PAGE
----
Why do wide angle lenses have f1.4?

Started Sep 25, 2013 | Discussions
PaulD1980
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Why do wide angle lenses have f1.4?
Sep 25, 2013

Hi all,

I'm looking to buy a wide angle lens soon to take some landscape photography.

Is there any point in purchasing a lens that has a fast aperture of something like f1.4?...as normally a landscape photo would be shot at something around f/8 to f/22 to get everything in focus.

I assume that the f1.4 would only be used to achieve some good bokeh?

Thanks,

Paul

AlbertInFrance
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Re: Why do wide angle lenses have f1.4?
In reply to PaulD1980, Sep 25, 2013

Not all W/A lenses are f:1.4. My most-used 18mm (27mm FF equiv) is an f:2.0, for example and I've got a 28mm f:2.8 on one of my 35mm film cameras.

There are reasons why someone might want the wider aperture (low light shooting, subject separation via shallow DOF ...).

The only reason I can think of for using a very wide aperture lens for landscape work is if you are into using strong neutral densities, especially on a DSLR. A 4 stop ND on an f:1.4 would look like an f:5.6 through the viewfinder, so you'd still have a reasonable chance to see what you're shooting, rather than setting up without the ND and only attaching it just before shooting.

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Leonard Migliore
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Re: Why do wide angle lenses have f1.4?
In reply to PaulD1980, Sep 25, 2013

PaulD1980 wrote:

Hi all,

I'm looking to buy a wide angle lens soon to take some landscape photography.

Is there any point in purchasing a lens that has a fast aperture of something like f1.4?...as normally a landscape photo would be shot at something around f/8 to f/22 to get everything in focus.

Well, there are very few occasions where one would want f/1.4 for landscape photography but there are other uses for wide angle lenses such as street photography and photojournalism. Also, top-grade professional lenses tend to be fast because that gives the photographer more flexibility. So, for example, Nikon sells a 24mm f/1.4 for $2600. If you need it, you need it. If you're shooting landscapes, you would most probably be happier with a 16-35 f/4 zoom.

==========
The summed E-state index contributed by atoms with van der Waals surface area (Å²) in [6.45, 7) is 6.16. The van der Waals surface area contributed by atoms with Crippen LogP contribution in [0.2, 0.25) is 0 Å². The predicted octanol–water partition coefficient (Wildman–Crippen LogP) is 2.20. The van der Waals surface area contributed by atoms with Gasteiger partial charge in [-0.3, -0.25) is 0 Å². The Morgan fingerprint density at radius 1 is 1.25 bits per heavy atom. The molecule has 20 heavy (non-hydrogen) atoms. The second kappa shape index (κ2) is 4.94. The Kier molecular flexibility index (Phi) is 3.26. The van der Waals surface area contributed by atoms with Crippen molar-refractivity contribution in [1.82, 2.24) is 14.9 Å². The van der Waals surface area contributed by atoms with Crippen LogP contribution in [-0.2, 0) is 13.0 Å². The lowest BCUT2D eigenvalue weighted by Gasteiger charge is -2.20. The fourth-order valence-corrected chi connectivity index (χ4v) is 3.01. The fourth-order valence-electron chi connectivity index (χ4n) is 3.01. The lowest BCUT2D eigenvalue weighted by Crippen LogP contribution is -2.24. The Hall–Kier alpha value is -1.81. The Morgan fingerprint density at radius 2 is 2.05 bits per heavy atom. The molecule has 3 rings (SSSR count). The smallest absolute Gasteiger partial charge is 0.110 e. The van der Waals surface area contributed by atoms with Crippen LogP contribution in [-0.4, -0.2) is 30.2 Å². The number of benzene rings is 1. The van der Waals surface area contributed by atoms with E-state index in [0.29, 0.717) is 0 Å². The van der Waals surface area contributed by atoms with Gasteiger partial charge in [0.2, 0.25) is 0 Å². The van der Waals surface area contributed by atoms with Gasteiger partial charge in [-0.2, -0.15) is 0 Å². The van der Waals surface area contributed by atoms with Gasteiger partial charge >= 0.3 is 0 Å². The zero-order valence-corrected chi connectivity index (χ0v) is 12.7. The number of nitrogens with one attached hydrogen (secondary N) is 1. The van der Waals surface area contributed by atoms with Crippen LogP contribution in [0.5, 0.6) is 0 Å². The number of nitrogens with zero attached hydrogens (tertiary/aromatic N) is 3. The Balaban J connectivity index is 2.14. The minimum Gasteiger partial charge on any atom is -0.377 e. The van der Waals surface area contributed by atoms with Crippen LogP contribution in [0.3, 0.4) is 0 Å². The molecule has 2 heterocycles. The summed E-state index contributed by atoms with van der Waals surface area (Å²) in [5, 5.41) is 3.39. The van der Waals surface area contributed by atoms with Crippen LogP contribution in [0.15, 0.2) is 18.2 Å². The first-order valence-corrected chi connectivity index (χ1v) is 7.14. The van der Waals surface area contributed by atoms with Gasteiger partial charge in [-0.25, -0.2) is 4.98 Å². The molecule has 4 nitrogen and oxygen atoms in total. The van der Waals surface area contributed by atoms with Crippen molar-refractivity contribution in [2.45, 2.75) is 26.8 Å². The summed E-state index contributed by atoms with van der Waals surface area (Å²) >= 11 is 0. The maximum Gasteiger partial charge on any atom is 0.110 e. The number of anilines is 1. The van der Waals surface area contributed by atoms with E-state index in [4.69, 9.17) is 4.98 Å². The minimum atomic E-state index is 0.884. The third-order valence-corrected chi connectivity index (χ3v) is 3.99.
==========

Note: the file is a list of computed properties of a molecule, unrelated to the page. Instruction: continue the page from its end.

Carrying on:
I assume that the f1.4 would only be used to achieve some good bokeh?

Wide angle lenses tend to have poor bokeh; maybe Nikon's 24 f/1.4 is good (it should be for that price). But there may be some occasions where you want shallow depth of field for a wide angle shot and a fast lens allows this. There are some sample photos on the Nikon site showing this lens used to good effect. None of these photos are landscapes. But again, one would not typically purchase a 24mm f/1.4 for landscapes.

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BobSC
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Re: Why do wide angle lenses have f1.4?
In reply to PaulD1980, Sep 25, 2013

PaulD1980 wrote:

Hi all,

I'm looking to buy a wide angle lens soon to take some landscape photography.

Is there any point in purchasing a lens that has a fast aperture of something like f1.4?.

If you have a crop sensor camera you might want to consider the Sigma 10-20. I have really enjoyed it for landscapes.

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AnthonyL
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Re: Why do wide angle lenses have f1.4?
In reply to PaulD1980, Sep 25, 2013

PaulD1980 wrote:

Is there any point in purchasing a lens that has a fast aperture of something like f1.4?...as normally a landscape photo would be shot at something around f/8 to f/22 to get everything in focus.

With a wide angle I doubt that you would generally need to step down to smaller than f/11.  Recommendations on my Canon 10-22mm are to stay around f/7 for good DOF and optimal sharpness

I assume that the f1.4 would only be used to achieve some good bokeh?

Low light/indoor photos for instance.  Even then my Canon doesn't open up to any more that f/3.5

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PaulD1980
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Re: Why do wide angle lenses have f1.4?
In reply to AnthonyL, Sep 25, 2013

Thank you for your answers.

so for low light situations a wide aperture of f1.4 would be good at achieving a low iso but, with having such a wide open aperture at f1.4 this wouldn't be good for a night time landscape shoot due to shallow depth of field.

So the draw back of having a nice wide open aperture is you will have only a small portion of the image in focus?

Thanks,

Paul

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AnthonyL
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Re: Why do wide angle lenses have f1.4?
In reply to PaulD1980, Sep 25, 2013

PaulD1980 wrote:

Thank you for your answers.